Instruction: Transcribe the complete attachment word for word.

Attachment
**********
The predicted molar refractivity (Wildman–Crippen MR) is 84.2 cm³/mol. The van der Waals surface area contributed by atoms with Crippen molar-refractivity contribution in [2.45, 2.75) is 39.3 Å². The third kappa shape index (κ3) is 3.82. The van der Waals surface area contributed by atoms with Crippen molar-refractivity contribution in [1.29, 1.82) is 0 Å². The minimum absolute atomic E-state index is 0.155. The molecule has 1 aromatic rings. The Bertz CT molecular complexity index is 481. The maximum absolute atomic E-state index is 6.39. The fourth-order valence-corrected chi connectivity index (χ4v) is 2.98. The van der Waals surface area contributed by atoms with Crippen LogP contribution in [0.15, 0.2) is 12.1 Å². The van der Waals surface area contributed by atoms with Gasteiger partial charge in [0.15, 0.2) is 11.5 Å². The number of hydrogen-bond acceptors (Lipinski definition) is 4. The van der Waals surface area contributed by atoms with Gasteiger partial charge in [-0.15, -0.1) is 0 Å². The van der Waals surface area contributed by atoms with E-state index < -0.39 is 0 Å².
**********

The predicted molar refractivity (Wildman–Crippen MR) is 84.2 cm³/mol. The van der Waals surface area contributed by atoms with Crippen molar-refractivity contribution in [2.45, 2.75) is 39.3 Å². The third kappa shape index (κ3) is 3.82. The van der Waals surface area contributed by atoms with Crippen molar-refractivity contribution in [1.29, 1.82) is 0 Å². The minimum absolute atomic E-state index is 0.155. The molecule has 1 aromatic rings. The Bertz CT molecular complexity index is 481. The maximum absolute atomic E-state index is 6.39. The fourth-order valence-corrected chi connectivity index (χ4v) is 2.98. The van der Waals surface area contributed by atoms with Crippen LogP contribution in [0.15, 0.2) is 12.1 Å². The van der Waals surface area contributed by atoms with Gasteiger partial charge in [0.15, 0.2) is 11.5 Å². The number of hydrogen-bond acceptors (Lipinski definition) is 4. The van der Waals surface area contributed by atoms with Gasteiger partial charge in [-0.15, -0.1) is 0 Å². The van der Waals surface area contributed by atoms with E-state index < -0.39 is 0 Å².